STEM Favored?

From the Sun Post on Thursday May 12;

If Robbinsdale District 281 Schools plans to expand its elementary program offerings in the fall of 2012, it’s pretty clear that a STEM (science, technology, engineering and mathematics) program would be a safe bet.

Public feedback was taken on expansion program preferences in an April 27 meeting at the Education Service Center in New Hope. About 50 people attended the meeting.  73 percent of the people who registered their opinions in a straw poll at the meeting said they agree or strongly agree that a STEM program should be offered.  72 percent of respondents also agreed or strongly agreed that best practices of gifted education should be incorporated into a STEM magnet program, if one is offered.

While stressing that the School Board has not yet decided on whether to expand its elementary magnet programs, Superintendent Aldo Sicoli conceded that “STEM is very hot nationwide and statewide.”  “I want to be clear: I am not recommending this now,” Sicoli said. “It’s one option to put on the table with everything else. We may have a recommendation at some point.” In response to some questions from the audience, Sicoli said the open enrollment feature would have to be included to make a magnet expansion program financially feasible.  “It’s not financially feasible with only resident students,” Sicoli said. “When you open a building, there is an additional cost.”  One of the assumptions for any expanded magnet program would be that a portion of the seats would be reserved for open enrolled students from outside the district, according to Lori Simon, District 281’s executive director of education services.

Assumptions?  The estimate we’ve heard is that anywhere from 17% to 33% of the seats will be reserved for students who are not currently attending a RSD 281 school.

Six budget subcommittees have been studying ways in which the district’s revenue could be enhanced by increasing enrollment or by slowing the rate of decline, Simon said.  “We’re taking a proactive long-term approach,” Simon said. “It gives us an opportunity to bring in and develop magnet specialty programs to increase revenue and provide more choice.” The types of programs under consideration earlier were narrowed to two options deemed most viable: expand the district’s Spanish Immersion program, or create a STEM magnet.  The numbers of students not chosen by lottery to attend Robbinsdale Spanish Immersion School have grown, Simon said. In the 2006-07 school year, 126 students were not selected; in 2009-10, 171 students were not selected.  Of the students who are not selected each year, an average of 45 percent leave Robbinsdale Area Schools and enroll in classes elsewhere, Simon said.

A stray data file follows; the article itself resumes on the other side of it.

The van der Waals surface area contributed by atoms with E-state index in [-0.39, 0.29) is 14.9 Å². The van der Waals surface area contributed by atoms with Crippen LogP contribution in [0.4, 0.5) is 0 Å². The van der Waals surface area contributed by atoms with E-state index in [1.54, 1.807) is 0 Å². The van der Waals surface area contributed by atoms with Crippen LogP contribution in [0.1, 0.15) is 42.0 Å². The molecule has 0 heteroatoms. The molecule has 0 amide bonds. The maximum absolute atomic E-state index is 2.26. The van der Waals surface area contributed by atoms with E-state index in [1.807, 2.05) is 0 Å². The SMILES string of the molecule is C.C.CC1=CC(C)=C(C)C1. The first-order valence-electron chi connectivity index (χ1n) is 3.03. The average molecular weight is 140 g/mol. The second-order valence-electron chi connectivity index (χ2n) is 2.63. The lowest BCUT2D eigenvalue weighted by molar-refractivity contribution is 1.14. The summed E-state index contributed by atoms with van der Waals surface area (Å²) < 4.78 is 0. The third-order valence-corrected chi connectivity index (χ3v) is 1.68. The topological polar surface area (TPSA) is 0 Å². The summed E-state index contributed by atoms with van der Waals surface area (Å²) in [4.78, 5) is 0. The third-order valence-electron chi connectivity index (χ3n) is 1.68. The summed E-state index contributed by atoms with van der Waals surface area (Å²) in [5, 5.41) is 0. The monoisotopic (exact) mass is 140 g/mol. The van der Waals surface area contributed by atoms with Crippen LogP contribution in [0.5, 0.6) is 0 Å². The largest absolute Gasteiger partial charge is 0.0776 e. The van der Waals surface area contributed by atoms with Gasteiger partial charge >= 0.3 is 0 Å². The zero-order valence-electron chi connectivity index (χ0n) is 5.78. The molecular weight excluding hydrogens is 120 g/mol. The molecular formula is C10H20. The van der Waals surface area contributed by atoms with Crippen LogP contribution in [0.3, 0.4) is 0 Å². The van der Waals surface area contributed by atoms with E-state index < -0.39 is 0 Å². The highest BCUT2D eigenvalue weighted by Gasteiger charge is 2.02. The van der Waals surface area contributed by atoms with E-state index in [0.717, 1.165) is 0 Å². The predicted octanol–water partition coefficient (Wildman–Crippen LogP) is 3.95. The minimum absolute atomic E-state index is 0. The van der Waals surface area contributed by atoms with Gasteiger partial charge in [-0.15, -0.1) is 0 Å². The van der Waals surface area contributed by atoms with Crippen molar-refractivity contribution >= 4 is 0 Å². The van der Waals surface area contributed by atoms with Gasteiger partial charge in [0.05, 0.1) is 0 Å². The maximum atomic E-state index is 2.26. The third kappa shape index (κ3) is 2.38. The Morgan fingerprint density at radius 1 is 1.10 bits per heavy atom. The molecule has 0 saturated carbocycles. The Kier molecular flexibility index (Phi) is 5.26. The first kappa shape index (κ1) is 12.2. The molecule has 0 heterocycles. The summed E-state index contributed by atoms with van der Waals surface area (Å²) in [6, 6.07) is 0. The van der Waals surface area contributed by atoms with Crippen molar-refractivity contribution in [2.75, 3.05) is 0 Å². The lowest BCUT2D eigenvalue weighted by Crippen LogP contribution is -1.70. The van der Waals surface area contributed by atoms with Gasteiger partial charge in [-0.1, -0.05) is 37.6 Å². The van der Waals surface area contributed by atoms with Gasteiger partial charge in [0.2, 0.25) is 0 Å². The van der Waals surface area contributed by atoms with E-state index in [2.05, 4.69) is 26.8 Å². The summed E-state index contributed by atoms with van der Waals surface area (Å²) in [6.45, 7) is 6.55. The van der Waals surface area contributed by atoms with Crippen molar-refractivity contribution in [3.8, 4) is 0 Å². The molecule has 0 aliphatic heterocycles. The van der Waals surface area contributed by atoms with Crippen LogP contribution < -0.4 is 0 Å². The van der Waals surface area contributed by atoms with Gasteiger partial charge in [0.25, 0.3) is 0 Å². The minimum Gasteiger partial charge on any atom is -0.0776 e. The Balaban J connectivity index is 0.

So if non-resident students get in ahead of resident students, these families are going to want to stay?

District 281 can either stand by and watch other school districts lure its students away, or “we can try to play the game more aggressively,” Sicoli said.  At a work session Feb. 14, the District 281 School Board indicated that if a new magnet expansion program is offered beginning 18 months from now, Olson School in Golden Valley probably would be the preferred location, rather than the vacant Pilgrim Lane School in Plymouth.  A subcommittee studying expansion possibilities earlier recommended that the district focus on the Olson facility for future expansion, though the decision doesn’t rule out Pilgrim Lane as another site for a program in the future, Simon said. “Olson is in very good condition and is ready for occupancy almost immediately,” Simon said. “Pilgrim Lane needs substantial work to be occupied by students. At this time, Olson is the most financially viable situation.”  Simon said earlier the difference in capital improvement costs between the two buildings is just under $10 million.